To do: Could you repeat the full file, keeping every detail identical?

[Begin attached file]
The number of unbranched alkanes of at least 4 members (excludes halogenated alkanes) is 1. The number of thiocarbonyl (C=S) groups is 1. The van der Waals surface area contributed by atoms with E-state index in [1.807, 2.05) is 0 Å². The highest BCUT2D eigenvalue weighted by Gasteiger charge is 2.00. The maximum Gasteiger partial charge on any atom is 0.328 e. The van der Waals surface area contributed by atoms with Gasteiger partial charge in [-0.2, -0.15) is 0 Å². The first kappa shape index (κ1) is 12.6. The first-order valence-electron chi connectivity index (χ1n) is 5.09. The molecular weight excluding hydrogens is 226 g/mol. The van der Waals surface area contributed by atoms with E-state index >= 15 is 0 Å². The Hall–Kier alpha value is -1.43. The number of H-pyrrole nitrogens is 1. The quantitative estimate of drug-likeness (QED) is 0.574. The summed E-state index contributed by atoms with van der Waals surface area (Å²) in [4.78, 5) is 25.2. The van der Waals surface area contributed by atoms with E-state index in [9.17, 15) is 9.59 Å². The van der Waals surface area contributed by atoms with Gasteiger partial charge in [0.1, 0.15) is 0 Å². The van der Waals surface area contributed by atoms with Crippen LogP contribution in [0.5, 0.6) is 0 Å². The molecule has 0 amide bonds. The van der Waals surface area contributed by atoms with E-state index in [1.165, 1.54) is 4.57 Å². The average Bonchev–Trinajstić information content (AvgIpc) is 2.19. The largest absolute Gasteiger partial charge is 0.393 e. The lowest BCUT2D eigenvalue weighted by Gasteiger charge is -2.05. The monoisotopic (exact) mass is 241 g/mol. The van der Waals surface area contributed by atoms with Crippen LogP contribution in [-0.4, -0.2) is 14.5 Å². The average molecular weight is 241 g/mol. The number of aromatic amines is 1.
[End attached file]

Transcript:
The number of unbranched alkanes of at least 4 members (excludes halogenated alkanes) is 1. The number of thiocarbonyl (C=S) groups is 1. The van der Waals surface area contributed by atoms with E-state index in [1.807, 2.05) is 0 Å². The highest BCUT2D eigenvalue weighted by Gasteiger charge is 2.00. The maximum Gasteiger partial charge on any atom is 0.328 e. The van der Waals surface area contributed by atoms with Gasteiger partial charge in [-0.2, -0.15) is 0 Å². The first kappa shape index (κ1) is 12.6. The first-order valence-electron chi connectivity index (χ1n) is 5.09. The molecular weight excluding hydrogens is 226 g/mol. The van der Waals surface area contributed by atoms with E-state index >= 15 is 0 Å². The Hall–Kier alpha value is -1.43. The number of H-pyrrole nitrogens is 1. The quantitative estimate of drug-likeness (QED) is 0.574. The summed E-state index contributed by atoms with van der Waals surface area (Å²) in [4.78, 5) is 25.2. The van der Waals surface area contributed by atoms with E-state index in [9.17, 15) is 9.59 Å². The van der Waals surface area contributed by atoms with Gasteiger partial charge in [0.1, 0.15) is 0 Å². The van der Waals surface area contributed by atoms with Crippen LogP contribution in [0.5, 0.6) is 0 Å². The molecule has 0 amide bonds. The van der Waals surface area contributed by atoms with E-state index in [1.165, 1.54) is 4.57 Å². The average Bonchev–Trinajstić information content (AvgIpc) is 2.19. The largest absolute Gasteiger partial charge is 0.393 e. The lowest BCUT2D eigenvalue weighted by Gasteiger charge is -2.05. The monoisotopic (exact) mass is 241 g/mol. The van der Waals surface area contributed by atoms with Crippen LogP contribution in [-0.4, -0.2) is 14.5 Å². The average molecular weight is 241 g/mol. The number of aromatic amines is 1.